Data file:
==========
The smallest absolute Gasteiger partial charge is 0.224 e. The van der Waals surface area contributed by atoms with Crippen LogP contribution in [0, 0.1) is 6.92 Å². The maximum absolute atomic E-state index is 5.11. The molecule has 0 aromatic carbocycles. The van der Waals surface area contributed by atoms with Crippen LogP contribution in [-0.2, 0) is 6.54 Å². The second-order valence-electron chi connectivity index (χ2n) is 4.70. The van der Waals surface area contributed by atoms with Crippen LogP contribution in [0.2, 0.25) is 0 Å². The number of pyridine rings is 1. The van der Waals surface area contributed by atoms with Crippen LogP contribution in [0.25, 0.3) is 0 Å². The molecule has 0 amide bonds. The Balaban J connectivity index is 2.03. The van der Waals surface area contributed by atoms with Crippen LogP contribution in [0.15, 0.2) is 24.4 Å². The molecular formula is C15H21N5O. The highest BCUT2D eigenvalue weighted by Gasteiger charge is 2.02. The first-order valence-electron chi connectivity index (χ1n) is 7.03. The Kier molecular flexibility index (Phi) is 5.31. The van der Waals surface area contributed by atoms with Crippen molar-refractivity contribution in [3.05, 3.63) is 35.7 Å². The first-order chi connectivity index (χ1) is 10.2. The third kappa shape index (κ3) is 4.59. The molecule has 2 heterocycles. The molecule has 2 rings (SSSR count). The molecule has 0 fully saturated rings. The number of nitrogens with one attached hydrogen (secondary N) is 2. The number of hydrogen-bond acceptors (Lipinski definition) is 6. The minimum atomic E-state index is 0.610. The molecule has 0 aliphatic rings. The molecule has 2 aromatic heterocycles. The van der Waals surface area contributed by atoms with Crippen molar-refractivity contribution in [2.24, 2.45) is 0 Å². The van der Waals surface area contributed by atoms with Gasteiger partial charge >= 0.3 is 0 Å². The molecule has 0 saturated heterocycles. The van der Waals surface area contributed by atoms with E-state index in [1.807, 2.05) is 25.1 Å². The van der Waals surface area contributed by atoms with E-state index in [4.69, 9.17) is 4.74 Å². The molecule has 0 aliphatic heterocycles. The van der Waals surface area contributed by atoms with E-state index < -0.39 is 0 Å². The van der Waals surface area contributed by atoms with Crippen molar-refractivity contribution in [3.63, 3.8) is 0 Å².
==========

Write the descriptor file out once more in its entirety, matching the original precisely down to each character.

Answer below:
The smallest absolute Gasteiger partial charge is 0.224 e. The van der Waals surface area contributed by atoms with Crippen LogP contribution in [0, 0.1) is 6.92 Å². The maximum absolute atomic E-state index is 5.11. The molecule has 0 aromatic carbocycles. The van der Waals surface area contributed by atoms with Crippen LogP contribution in [-0.2, 0) is 6.54 Å². The second-order valence-electron chi connectivity index (χ2n) is 4.70. The van der Waals surface area contributed by atoms with Crippen LogP contribution in [0.2, 0.25) is 0 Å². The number of pyridine rings is 1. The van der Waals surface area contributed by atoms with Crippen LogP contribution in [0.25, 0.3) is 0 Å². The molecule has 0 amide bonds. The Balaban J connectivity index is 2.03. The van der Waals surface area contributed by atoms with Crippen LogP contribution in [0.15, 0.2) is 24.4 Å². The molecular formula is C15H21N5O. The highest BCUT2D eigenvalue weighted by Gasteiger charge is 2.02. The first-order valence-electron chi connectivity index (χ1n) is 7.03. The Kier molecular flexibility index (Phi) is 5.31. The van der Waals surface area contributed by atoms with Crippen molar-refractivity contribution in [3.05, 3.63) is 35.7 Å². The first-order chi connectivity index (χ1) is 10.2. The third kappa shape index (κ3) is 4.59. The molecule has 2 heterocycles. The molecule has 2 rings (SSSR count). The molecule has 0 fully saturated rings. The number of nitrogens with one attached hydrogen (secondary N) is 2. The number of hydrogen-bond acceptors (Lipinski definition) is 6. The minimum atomic E-state index is 0.610. The molecule has 0 aliphatic rings. The molecule has 2 aromatic heterocycles. The van der Waals surface area contributed by atoms with Crippen molar-refractivity contribution in [2.24, 2.45) is 0 Å². The van der Waals surface area contributed by atoms with Gasteiger partial charge >= 0.3 is 0 Å². The molecule has 0 saturated heterocycles. The van der Waals surface area contributed by atoms with E-state index in [1.807, 2.05) is 25.1 Å². The van der Waals surface area contributed by atoms with E-state index in [4.69, 9.17) is 4.74 Å². The molecule has 0 aliphatic heterocycles. The van der Waals surface area contributed by atoms with E-state index < -0.39 is 0 Å². The van der Waals surface area contributed by atoms with Crippen molar-refractivity contribution in [3.63, 3.8) is 0 Å².